The January–February 2004 issue of the NAACP periodical The Crisis Magazine focuses on black and Latino/a relations and explores the social and political shifts. Its cover depicts two young and apparently angry men, one black and one Latino, in what might be an advertisement for an upcoming boxing match. Beyond the logic of resource competition, this imagery seems to follow a tendency to view black and Latino/a politics through the limiting perspective of working-class and heterosexual men as well as stereotypes that often depict those actors as savage warriors.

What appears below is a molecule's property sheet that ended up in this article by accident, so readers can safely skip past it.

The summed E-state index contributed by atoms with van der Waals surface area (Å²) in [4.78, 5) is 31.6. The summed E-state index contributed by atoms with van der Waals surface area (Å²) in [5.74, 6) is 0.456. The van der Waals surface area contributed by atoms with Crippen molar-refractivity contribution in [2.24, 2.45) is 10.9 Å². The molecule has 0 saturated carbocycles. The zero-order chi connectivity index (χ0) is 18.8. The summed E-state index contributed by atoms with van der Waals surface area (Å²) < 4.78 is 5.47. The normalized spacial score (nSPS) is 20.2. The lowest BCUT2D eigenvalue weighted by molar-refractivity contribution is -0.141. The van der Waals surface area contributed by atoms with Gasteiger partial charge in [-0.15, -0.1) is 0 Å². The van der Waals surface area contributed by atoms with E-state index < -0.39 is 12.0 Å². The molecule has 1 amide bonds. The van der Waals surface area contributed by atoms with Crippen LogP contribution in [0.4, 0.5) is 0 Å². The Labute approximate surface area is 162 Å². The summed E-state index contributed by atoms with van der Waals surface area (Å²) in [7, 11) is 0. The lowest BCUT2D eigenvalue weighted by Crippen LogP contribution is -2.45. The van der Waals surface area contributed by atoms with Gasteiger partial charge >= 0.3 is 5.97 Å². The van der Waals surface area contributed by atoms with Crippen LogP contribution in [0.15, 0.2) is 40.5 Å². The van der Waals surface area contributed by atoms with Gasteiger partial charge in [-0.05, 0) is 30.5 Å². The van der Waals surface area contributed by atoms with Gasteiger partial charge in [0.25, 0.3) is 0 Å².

While The Crisis Magazine offered some attention to black-Latino/a coalitions, the selection of that image for its cover reveals a deeper dilemma. It sheds light on the tropes of pathology and chaos that have influenced academic discourse regarding poor people of color in the United States. The profound emphasis on black-Latino/a conflict reflects a media model that presumes that a fight is more exciting to watch than a friendship, especially when the fight involves two subjects who have been demonized as the scourge of white America to the extent that blacks and Latinos/as have and who, if united, could have a transformative effect on U.S. politics. The statistics regarding each group’s “quality” of life are quite alarming. Blacks and Latinos/as represent not only the two largest racial minority groups but also the two most impoverished, politically underrepresented, undereducated, environmentally sickened, police-brutalized, and incarcerated groups in the United States. They tend to share space in neighborhoods, jobs, and schools of most U.S. cities, a proximity that continues to intensify. There is a vast array of phenomena to consider when debating the origins or causes of these conditions. It seems safe to presuppose, however, that they are some of the many by-products of an enduring history of institutionalized anti-black and anti-Latino/a racism. The logic for political coalitions of blacks and Latinos/as is quite compelling inasmuch as members of the two groups recognize the sources of much of their deprived livelihoods, and this recognition registers as an essential component of their subjectivity. I presume that this recognition is not rare even if or when it is not acted upon politically.